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Today’s failed Soyuz launch complicates the future of the International Space Station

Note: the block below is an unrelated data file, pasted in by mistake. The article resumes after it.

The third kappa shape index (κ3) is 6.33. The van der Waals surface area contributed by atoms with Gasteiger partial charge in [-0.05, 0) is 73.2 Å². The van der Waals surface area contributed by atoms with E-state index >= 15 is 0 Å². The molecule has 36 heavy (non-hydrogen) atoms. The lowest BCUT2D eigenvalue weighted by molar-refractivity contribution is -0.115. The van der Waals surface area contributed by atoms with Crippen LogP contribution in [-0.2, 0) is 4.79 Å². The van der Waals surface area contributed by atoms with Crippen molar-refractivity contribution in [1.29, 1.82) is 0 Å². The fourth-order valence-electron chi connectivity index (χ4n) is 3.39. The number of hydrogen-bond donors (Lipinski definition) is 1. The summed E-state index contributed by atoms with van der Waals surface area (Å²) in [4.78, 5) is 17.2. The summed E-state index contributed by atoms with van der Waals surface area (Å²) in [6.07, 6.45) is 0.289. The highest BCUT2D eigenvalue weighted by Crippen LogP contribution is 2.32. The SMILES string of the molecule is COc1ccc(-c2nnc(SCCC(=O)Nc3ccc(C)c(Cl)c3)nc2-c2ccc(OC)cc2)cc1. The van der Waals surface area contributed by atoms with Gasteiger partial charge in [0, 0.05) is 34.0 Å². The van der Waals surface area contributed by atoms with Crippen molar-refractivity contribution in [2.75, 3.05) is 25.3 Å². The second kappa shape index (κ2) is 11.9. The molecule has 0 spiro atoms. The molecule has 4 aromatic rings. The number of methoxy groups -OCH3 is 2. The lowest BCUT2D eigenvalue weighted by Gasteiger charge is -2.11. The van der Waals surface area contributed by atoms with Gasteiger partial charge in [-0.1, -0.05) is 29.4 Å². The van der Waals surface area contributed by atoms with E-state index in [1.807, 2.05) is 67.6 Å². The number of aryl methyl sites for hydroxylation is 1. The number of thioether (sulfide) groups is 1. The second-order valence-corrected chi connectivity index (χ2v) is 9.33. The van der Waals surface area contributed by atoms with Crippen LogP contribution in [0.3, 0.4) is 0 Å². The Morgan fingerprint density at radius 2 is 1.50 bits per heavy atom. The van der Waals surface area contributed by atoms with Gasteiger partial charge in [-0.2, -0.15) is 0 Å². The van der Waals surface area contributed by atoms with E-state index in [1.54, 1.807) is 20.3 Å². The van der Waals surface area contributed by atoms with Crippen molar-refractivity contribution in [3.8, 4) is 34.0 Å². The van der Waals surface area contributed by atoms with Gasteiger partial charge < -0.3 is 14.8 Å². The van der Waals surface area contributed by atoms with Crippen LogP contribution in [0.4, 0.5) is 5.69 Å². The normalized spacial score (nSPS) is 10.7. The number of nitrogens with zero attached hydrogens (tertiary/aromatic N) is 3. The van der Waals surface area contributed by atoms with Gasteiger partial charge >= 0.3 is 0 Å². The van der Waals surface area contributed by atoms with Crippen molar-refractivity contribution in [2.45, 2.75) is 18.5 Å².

This mornings Russian Soyuz rocket launch turned dire just two and a half minutes after liftoff when an unknown failure forced the flight to abort and sent the two astronauts on the vehicle on an unexpected landing. The emergency maneuver was a success, but the aftermath puts NASA in a precarious situation: now, the space agency must find a way to continue operations on the International Space Station without its usual equipment. The Soyuz is currently the only vehicle that can take humans to and from the ISS, and the rocket is now grounded from human spaceflight for the foreseeable future. That means NASA may not be able to send astronauts to the station for a while, which could eventually leave the ISS without a crew. Fortunately, the two-person crew on board todays flight was able to land safely. NASA astronaut Nick Hague and Russian cosmonaut Aleksey Ovchinin took off in the Soyuz from Baikonur Cosmodrome in Kazakhstan at 4:40AM ET. Just a few minutes after launch, they experienced an issue with the Soyuz vehicle right around the time of first stage separation, which is when the four boosters surrounding the main body of the rocket break away. The duo was about 31 miles high, just below the threshold of space. Immediately, the Soyuz capsule initiated its abort sequence, separated from the rest of the rocket, and performed a ballistic reentry — when a vehicle comes in much steeper than a normal descent. The pair then landed in Kazakhstan after pulling about 6.7 Gs. I hope they get down safe. Thats the only thing that was going through my mind at that moment in time when I was watching that play out in real time, Reid Wiseman, NASAs deputy chief astronaut said during a press conference about the failure. When I heard the first calls from the crew, there was a huge sigh of relief. Its unclear at this point what caused the failure, though Russia says it has already opened an investigation to determine the cause. We have every confidence that our Russian colleagues will figure out whats going on, Kenny Todd, the ISS mission operations integration manager, said during the press conference. But for now, NASA no longer has a method to get its astronauts to the space station, and the crew that is already on board the ISS has to come down eventually. Right now, there are three people aboard the station: NASA astronaut Serena Auñón-Chancellor, Alexander Gerst of the European Space Agency, and Russian cosmonaut Sergey Prokopyev. These three crew members only have one way to get home: the Russian Soyuz capsule that brought them there in the first place. Their Soyuz, MS-09, has been docked with the ISS since June 8th, when the crew first arrived. However, Soyuz capsules cant last in space forever. Theyre only meant to remain in orbit for 200 days, so this vehicle will presumably need to come down by the end of December. Its possible that this lifetime can be stretched to January, but at some point, the Soyuz will need to return to Earth, and it will probably have to carry its three-person crew. That leaves NASA and Russia in a sticky situation: the station could be left without any people on board. It wouldnt be the first time the ISS has been unstaffed. The orbiting lab went for months at a time without crew when it was first being built in the late 90s, but back then, it was only a few modules strung together. Since November 2nd, 2000, the ISS has always had people on board, so this would be the first break in crew in nearly 20 years. NASA is already looking at ways to avoid such a gap. As a program, were going to look at what our options are to try to make sure we dont have to de-crew station, said Todd. And thats an ongoing thing that we always do when it comes to trying to manage the overall flight program: to ensure that weve got crews on board to do the jobs we need to get done. Its possible that Russia could launch another empty Soyuz capsule to dock with the International Space Station, helping to extend the time of the current crew on board by another 200 days. Russia is already going through the motions to prepare a Soyuz vehicle and rocket combo for a planned launch of three crew members on December 20th. That is still moving forward and could possibly fly. The Soyuz rocket may be grounded from sending crew to the ISS, but the vehicle might be able to launch a capsule without crew as a test. Then, it could dock with the ISS and provide another lifeboat for the crew on board. However, if that plan doesnt pan out, NASA says it is ready for the possibility of an empty space station. Thats something were always prepared for, in terms of being able to support not having a crew, Todd said. He noted that the crew will be looking at some of the robotic systems, pumps, and other instruments to make sure that NASA can continue to manage the station from the ground in case theres no one around to take care of it in space. I feel very confident that we could fly for a significant amount of time, Todd said. Indefinitely could be a very, very long time. Were not there because our goal is to get back up there and get on with the science and the research that we need to do. NASA has been working for years on new ways to get its astronauts to the ISS. Through the space agencys Commercial Crew Program, two private companies — SpaceX and Boeing — have been developing vehicles to transport astronauts to and from the ISS. Those vehicles are not ready to take up the mantle yet, though. The two companies are scheduled to conduct uncrewed test flights of their spacecraft starting early next year, during which their vehicles will launch and dock with the space station without people on board. If those tests are successful, then the companies will perform the first flights of their vehicles with crew in the summer. But its a requirement for NASA that the space station is crewed when those initial test flights occur, according to Todd. We want to have crew on board because we want them monitoring, he said. The fact of the matter is that the space station is a $100 billion international asset for the world. So we definitely — when we start talking about these demonstration flights — having a crew on board, being able to monitor these vehicles as they approach, its certainly a very important thing. That means the first flights of the Commercial Crew Program could be delayed if the ISS is evacuated. Todd said it was too early to speculate on how this will affect the programs future. However, delays in the Commercial Crew Program would stretch the amount of time NASA remains reliant on the Soyuz vehicle. Currently, NASA pays more than $70 million for one seat on the Soyuz to get its astronauts to space. The Commercial Crew program is meant to end that financial arrangement, allowing American astronauts to launch on American-made rockets again. But if the Soyuz is out of commission for long and the space station has to be de-crewed, that means NASA wont be able to test out its vehicles in order to get off of Russian technology. Ultimately, NASA doesnt seem that worried just yet, and Todd says theres plenty of time until the next crew is supposed to launch in December. Were going to have to let that play out a little bit, he said. The good news is weve got some runway to allow the Russians to go do some of that initial work to see if they cant get this narrowed down relatively soon. Perhaps the most immediate problem NASA has is rearranging the astronauts schedule. The space agency was set to perform two spacewalks over the next two weeks, and the now-grounded astronaut Hague was supposed to be involved in one of them. Well have to go look at that plan closely to see what makes sense about the spacewalk, Todd said. Even though theres a lot of work ahead, the overall mood at NASA seems to be one of relief after experiencing a harrowing morning. The first thing I want to really stress overall is that this is, in my opinion, a good news story, said Weisman, adding, The crew is already back on the ground in Baikonur, and theyve been reunited with their families. Rachel Becker contributed to this report.